The C.elegans homolog is known as Zyg- 8. The Zyg-8 gene encodes a protein with a doublecortin-like domain and a protein kinase domain(1). It is presented at low levels in the cytoplasm throughout the cell cycle and detectable at centrosomes during prophase(1). Zyg-8 is also known to concentrate in areas of high microtubule density like the spindle and spindle poles during mitosis(1). A mutation within Zyg-8 impairs mitosis at the one cell embryonic stage(1). In the wild-type C.elegans embryos, the spindle positioning follows from two processes. First, the two centrosomes and associated pro-nuclei move to the cell center while undergoing a 90° rotation(figure 7 top)(1). As a result, the spindle sets up in the cell center and along the AP axis. Second, during anaphase, the posterior spindle pole is displaced slightly toward the posterior(figure 7 middle)(1). As a result, the spindle is asymmetrically positioned along the AP axis, leading to unequal cleavage into a larger anterior blastomere and a smaller posterior one(figure 7 bottom)(1). However, the Zyg-8 mutant fails to show proper asymmetry in embryos(1). Instead a vast majority of these mutant embryos have a spindle that was displaced in an exaggerated manner closer towards the posterior end than during normal anaphase (figure 8)(1).

   Thus, when the microtubules were analyzed during anaphase the astral microtubules were shorter in the mutant as compared to the wild type Zyg-8 gene (figure 10)(1). Thus, wildtype Zyg-8 function promotes microtubule assembly during anaphase in order to ensure proper spindle positioning and asymmetric cell division(1). The authors then identified the molecular nature of Zyg-8 and they found that it encodes a doublecortin domain and a kinase domain(1). Zyg-8 was shown to be a microtubule associated protein (MAP). The authors then figured out which of the two domains caused localization to the to the microtubules(1). The kinase domain from the Zyg-8 gene alone localizes to the cytoplasm (figure 9I) and the DCX domain alone localizes to the microtubules( figure 9H)(1). This Zyg-8 gene leads to protection against depolymerization of microtubules.
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Figure 10. Left is WT Microtubules while right is ZYG-8 microtubles which are shorter
    There are no medications or drugs so far discovered that can treat dyslexia since it so complex and much about it remains unknown. In addition there is no known chemical in chembank that is associated with the DCDC2 gene or protein. In the future, I would take a look at the DCX domain within other genes that have this domain to see if one could find a known chemical that many disrupt microtubule or neuron formation. The complexity of these studies is why the only treatment so far is remedial education. However, dyslexia is not as simple as one gene, one disease. There are many protein-protein interactions and other genes known to be involved in dyslexia as well. Some of the most interesting protein-protein interactions found so far are more focused on the general expression of DCDC2 effects on the brain. I found these three proteins are key: CCPG1, DUTT, and SHC2(7). CCPG1, which is known as the dyslexia susceptibility 1 candidate gene 1 protein, is a chromosomal aberration that occurs involves the protein DYX1C1 that is known as another cause of dyslexia(7). DUTT is a roundabout homolog 1 precursor to the gene known as robo-1(7). DUTT is a receptor for the protein ligands SLIT1 and SLIT2, which are thought to act as molecular guidance cues in cellular migration that includes axonal navigation at the ventral midline of the neural tube and projection of axons to different regions during neuronal development(7). In the axon growth cones, the silencing of the attractive effect of NTN1 by SLIT2 may be require the formation of a ROBO1-DCC complex(7). SHC2 is another protein which is a signaling adapter that couples activated growth factor receptors to signaling pathways in neurons(7). It is involved in the signal transduction pathways of neurotrophin-activated Trk receptors in cortical neuron(7).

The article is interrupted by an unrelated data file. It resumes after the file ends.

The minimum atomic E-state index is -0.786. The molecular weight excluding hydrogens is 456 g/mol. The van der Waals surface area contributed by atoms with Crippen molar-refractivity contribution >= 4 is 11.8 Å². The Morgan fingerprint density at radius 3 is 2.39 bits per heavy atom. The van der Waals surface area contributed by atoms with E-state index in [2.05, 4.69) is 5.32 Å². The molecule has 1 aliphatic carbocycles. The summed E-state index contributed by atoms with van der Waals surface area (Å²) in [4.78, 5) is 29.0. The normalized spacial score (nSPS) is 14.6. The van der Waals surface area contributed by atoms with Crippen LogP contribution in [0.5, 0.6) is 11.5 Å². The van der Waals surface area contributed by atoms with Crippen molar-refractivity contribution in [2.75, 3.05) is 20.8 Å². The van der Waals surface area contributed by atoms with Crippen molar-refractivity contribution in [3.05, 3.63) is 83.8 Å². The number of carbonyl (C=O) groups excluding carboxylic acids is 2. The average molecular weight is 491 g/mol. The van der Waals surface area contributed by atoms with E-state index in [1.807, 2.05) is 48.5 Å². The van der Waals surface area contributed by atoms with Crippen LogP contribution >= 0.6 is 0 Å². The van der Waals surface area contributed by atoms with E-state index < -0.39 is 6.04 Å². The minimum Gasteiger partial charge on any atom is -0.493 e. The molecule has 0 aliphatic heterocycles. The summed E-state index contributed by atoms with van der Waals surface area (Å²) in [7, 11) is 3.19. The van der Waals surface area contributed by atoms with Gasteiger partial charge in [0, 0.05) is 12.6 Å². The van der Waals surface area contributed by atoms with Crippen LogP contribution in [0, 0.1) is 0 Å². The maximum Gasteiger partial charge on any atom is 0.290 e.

the_evolving_doublecortin_dcx_superfamily.pdf
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zyg-8_a_gene_required_for_spindle_positioning_in_c.elegans.pdf
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References:
Gonczy, P et al (2001).Zyg-8, a Gene Required for Spindle Positioning in C. elegans, Encodes a Doublecortin-Related Kinase that Promotes Microtubule Assembly. Developmental Cell. 1,363–375. 1
Johannes, Marc (February 1 2001). Functional Brain Mapping.. May 15 2009 from http://www.lems.brown.edu/~msj/summary /summary.html. 2
Meng, H et al. (2005) DCDC2 is associated with the reading disability and modulates neuronal development in the brain. PNAS. 102(47), 17053-17058. 3
Reiner, O et al. (2006). The evolving doublecortin (DCX) superfamily. BMC Genomics. 7(188) Retrieved from http://www.biomedcentral.com/1471-2164/7/188. 4
Roth, Mark (2007). Dyslexia begins when the wires don't meet.
Post-Gazette. Retrieved May 15 2009 from http://www.post-gazette.com/pg/07042/760823-114.stm. 5
The International Dyslexia Association. (2008). Dyslexia Basics.
IDA. Retrieved May 15, 2008 from http://www.interdys.org/ewebeditpro5/upload/Basics_Fact_Sheet_5-08-08.pdf 6

STRING 7
Images:
(Figure 1) http://www.hopkinsvilledyslexia.org/news.html
(Figure 2) Retrieved from SMART
(Figure 3) Didkovsky, N. Hatten Lab Project
(Figure 4)
Reiner, O et al. (2006). The evolving doublecortin (DCX) superfamily. BMC Genomics. 7(188) Retrieved from http://www.biomedcentral.com/1471-2164/7/188.
(Figure 5) Reiner, O et al. (2006). The evolving doublecortin (DCX) superfamily. BMC Genomics. 7(188) Retrieved from http://www.biomedcentral.com/1471-2164/7/188.
(Figure 6) Reiner, O et al. (2006). The evolving doublecortin (DCX) superfamily. BMC Genomics. 7(188) Retrieved from http://www.biomedcentral.com/1471-2164/7/188.
(Figure 7) Gonczy, P et al (2001).Zyg-8, a Gene Required for Spindle Positioning in C. elegans, Encodes a Doublecortin-Related Kinase that Promotes Microtubule Assembly. Developmental Cell. 1,363–375
(Figure 8) Gonczy, P et al (2001).Zyg-8, a Gene Required for Spindle Positioning in C. elegans, Encodes a Doublecortin-Related Kinase that Promotes Microtubule Assembly. Developmental Cell. 1,363–375
(Figure 9) Gonczy, P et al (2001).Zyg-8, a Gene Required for Spindle Positioning in C. elegans, Encodes a Doublecortin-Related Kinase that Promotes Microtubule Assembly. Developmental Cell. 1,363–375
(Figure 10) Gonczy, P et al (2001).Zyg-8, a Gene Required for Spindle Positioning in C. elegans, Encodes a Doublecortin-Related Kinase that Promotes Microtubule Assembly. Developmental Cell. 1,363–375
Megan Holler
mholler@wisc.edu
Last Updated: 5/12/09